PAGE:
The Hocke Net

1.19.12 - Ken Hocke Blog photo Danger on the water

January 28, 2013

Marine transportation is a dangerous business. The maritime industry, Coast Guard, Corps of Engineers, Environmental Protection Agency and others have made safety on the U.S. inland and coastal waters a priority.

Sure, you say, safety on the water has always been important. But over the past 15 years or so, I believe increased safety in the wheelhouse, on deck, below deck in the engine spaces, and elsewhere on vessels has been emphasized like never before. That’s a good thing.

Mariner training, I would also argue, is better than it has ever been. That’s also a good thing.

And yet the following has occurred:

• Kentucky has filed a “claim and answer” document in U.S. District Court in Paducah stemming from an allision last year between Foss Maritime’s 312' Delta Mariner and the Eggners Ferry Bridge that connects Trigg and Marshal counties.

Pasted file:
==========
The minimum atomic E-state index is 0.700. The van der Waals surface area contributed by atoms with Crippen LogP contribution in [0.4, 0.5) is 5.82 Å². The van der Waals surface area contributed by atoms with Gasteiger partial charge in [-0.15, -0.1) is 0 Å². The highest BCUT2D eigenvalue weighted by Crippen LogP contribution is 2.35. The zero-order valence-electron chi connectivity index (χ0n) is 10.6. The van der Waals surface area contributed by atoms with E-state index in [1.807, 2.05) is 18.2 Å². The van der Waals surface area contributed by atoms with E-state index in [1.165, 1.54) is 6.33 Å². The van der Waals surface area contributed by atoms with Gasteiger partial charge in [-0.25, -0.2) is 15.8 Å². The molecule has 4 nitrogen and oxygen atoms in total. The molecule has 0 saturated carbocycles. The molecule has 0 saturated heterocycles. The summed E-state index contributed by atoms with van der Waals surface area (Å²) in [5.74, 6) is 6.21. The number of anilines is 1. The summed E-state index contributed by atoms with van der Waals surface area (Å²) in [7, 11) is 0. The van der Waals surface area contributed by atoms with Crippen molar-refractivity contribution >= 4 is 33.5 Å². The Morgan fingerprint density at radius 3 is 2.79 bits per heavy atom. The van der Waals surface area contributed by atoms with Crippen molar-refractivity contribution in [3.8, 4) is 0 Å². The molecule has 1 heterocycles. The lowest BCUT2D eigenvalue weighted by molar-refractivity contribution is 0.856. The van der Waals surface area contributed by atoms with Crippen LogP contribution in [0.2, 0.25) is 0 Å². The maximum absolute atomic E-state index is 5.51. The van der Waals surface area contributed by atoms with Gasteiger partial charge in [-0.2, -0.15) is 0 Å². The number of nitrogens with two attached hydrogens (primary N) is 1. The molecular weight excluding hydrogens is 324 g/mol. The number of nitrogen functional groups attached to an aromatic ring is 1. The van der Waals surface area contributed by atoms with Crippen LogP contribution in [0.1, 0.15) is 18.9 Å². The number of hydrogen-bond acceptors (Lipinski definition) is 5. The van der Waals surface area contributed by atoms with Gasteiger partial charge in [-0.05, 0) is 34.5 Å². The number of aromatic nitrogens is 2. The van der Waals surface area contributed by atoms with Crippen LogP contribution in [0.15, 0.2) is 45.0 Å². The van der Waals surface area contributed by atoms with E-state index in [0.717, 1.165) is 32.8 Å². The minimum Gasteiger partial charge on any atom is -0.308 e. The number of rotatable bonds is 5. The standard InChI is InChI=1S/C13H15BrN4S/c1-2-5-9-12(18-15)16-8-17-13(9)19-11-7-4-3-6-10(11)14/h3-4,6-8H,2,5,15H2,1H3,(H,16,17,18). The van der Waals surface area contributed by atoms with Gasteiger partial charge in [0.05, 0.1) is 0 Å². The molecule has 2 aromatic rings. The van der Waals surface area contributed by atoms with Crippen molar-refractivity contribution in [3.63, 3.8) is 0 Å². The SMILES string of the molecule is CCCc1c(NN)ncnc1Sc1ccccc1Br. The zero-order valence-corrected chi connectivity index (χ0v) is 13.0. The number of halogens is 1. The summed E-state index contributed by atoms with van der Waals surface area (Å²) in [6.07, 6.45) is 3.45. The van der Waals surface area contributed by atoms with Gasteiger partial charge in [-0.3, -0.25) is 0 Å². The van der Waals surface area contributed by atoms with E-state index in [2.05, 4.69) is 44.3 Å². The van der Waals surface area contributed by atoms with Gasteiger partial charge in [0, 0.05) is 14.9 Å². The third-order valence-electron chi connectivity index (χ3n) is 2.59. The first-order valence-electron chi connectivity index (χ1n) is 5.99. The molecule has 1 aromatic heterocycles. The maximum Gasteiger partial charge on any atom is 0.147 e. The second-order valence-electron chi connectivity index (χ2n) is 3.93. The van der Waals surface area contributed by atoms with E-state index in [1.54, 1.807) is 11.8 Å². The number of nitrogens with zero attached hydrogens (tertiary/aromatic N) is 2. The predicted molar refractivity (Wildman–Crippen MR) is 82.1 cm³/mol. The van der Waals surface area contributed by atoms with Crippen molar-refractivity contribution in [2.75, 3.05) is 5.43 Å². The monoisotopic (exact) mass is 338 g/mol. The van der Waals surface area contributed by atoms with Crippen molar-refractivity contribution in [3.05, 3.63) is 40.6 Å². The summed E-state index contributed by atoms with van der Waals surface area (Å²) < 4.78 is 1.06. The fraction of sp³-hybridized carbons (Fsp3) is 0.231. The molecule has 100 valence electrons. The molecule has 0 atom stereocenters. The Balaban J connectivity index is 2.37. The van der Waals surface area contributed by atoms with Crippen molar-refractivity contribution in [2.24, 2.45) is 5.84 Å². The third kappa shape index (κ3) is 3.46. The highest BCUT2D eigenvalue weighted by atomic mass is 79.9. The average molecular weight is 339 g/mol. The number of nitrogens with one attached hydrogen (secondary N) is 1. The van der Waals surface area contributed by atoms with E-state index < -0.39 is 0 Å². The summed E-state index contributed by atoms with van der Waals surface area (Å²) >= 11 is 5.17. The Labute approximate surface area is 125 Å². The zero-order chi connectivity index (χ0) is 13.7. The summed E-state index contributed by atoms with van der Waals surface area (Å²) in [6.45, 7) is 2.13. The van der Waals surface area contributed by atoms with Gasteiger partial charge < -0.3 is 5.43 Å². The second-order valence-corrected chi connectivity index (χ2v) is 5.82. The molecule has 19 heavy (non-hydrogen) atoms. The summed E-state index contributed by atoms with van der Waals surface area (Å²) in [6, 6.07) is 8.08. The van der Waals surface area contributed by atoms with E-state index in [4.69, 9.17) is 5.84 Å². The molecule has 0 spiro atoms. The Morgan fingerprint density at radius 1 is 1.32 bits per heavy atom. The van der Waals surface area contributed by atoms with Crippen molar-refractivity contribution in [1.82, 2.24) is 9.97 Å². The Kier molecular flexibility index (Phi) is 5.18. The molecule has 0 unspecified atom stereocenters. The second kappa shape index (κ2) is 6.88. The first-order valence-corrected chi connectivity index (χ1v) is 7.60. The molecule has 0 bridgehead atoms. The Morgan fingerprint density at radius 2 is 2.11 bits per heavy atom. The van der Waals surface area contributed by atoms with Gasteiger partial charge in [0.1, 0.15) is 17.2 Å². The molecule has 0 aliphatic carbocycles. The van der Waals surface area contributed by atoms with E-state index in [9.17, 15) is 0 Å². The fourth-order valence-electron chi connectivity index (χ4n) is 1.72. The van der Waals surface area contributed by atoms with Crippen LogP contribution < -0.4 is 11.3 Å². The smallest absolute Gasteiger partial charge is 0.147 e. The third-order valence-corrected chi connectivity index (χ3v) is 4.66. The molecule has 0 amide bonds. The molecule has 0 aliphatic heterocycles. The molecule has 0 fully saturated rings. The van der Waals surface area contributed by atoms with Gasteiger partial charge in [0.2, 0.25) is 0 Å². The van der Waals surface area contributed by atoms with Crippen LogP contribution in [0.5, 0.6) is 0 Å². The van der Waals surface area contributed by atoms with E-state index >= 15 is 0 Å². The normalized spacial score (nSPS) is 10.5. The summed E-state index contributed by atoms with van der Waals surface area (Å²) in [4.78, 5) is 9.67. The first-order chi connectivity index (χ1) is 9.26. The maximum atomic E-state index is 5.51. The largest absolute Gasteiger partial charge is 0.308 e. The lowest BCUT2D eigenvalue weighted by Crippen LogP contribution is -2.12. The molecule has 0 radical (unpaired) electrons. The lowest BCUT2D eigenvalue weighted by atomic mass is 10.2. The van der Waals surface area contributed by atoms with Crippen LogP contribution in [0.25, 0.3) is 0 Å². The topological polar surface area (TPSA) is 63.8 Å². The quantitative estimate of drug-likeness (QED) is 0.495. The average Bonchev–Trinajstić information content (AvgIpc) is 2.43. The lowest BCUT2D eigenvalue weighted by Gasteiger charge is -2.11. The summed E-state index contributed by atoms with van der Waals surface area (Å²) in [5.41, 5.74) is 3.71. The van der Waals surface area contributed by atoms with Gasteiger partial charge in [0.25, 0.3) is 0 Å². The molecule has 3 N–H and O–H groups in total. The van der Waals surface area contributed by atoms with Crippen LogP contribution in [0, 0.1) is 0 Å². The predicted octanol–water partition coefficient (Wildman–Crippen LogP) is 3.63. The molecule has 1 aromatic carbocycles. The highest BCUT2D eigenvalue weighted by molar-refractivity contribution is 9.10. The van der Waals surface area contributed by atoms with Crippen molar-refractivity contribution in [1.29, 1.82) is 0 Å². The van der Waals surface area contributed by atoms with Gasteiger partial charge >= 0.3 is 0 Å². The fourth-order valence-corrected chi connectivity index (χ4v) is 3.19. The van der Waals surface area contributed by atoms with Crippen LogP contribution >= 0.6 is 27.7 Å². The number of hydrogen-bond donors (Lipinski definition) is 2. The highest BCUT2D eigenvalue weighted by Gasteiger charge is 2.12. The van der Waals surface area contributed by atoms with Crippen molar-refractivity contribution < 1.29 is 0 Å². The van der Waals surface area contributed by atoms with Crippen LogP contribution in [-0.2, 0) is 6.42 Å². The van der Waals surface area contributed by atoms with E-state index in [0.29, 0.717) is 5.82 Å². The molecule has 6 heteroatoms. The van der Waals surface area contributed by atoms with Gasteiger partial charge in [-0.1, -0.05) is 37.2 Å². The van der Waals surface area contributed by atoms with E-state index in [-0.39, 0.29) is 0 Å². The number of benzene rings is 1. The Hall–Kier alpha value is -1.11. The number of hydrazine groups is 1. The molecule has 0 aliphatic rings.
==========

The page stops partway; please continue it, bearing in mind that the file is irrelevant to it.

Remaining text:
• The 750' oil tanker Overseas Reymer struck the San Francisco Bay Bridge in early January while being piloted by a member of the San Francisco Bar Pilots Association.

• The 330-passenger, 141'x34' ferry Seastreak Wall Street allided with a pier in lower Manhattan in early January. About 60 people were injured in the accident.

• This past weekend, two tank barges, towed by the tug Nature's WayEndeavor, owned by Nature’s Way Marine, Theodore, Ala., allided with the Vicksburg (Miss.) Railroad river bridge. The tank barges were loaded with crude oil and both were damaged. One released oil into the lower Mississippi River.

• Also, a tug and barge rammed a sailboat near the Golden Gate Bridge in San Francisco Bay Saturday, resulting in two people being tossed into the bay.

Despite our best efforts and our best intentions, maritime accidents will continue to occur.

So be careful out there.


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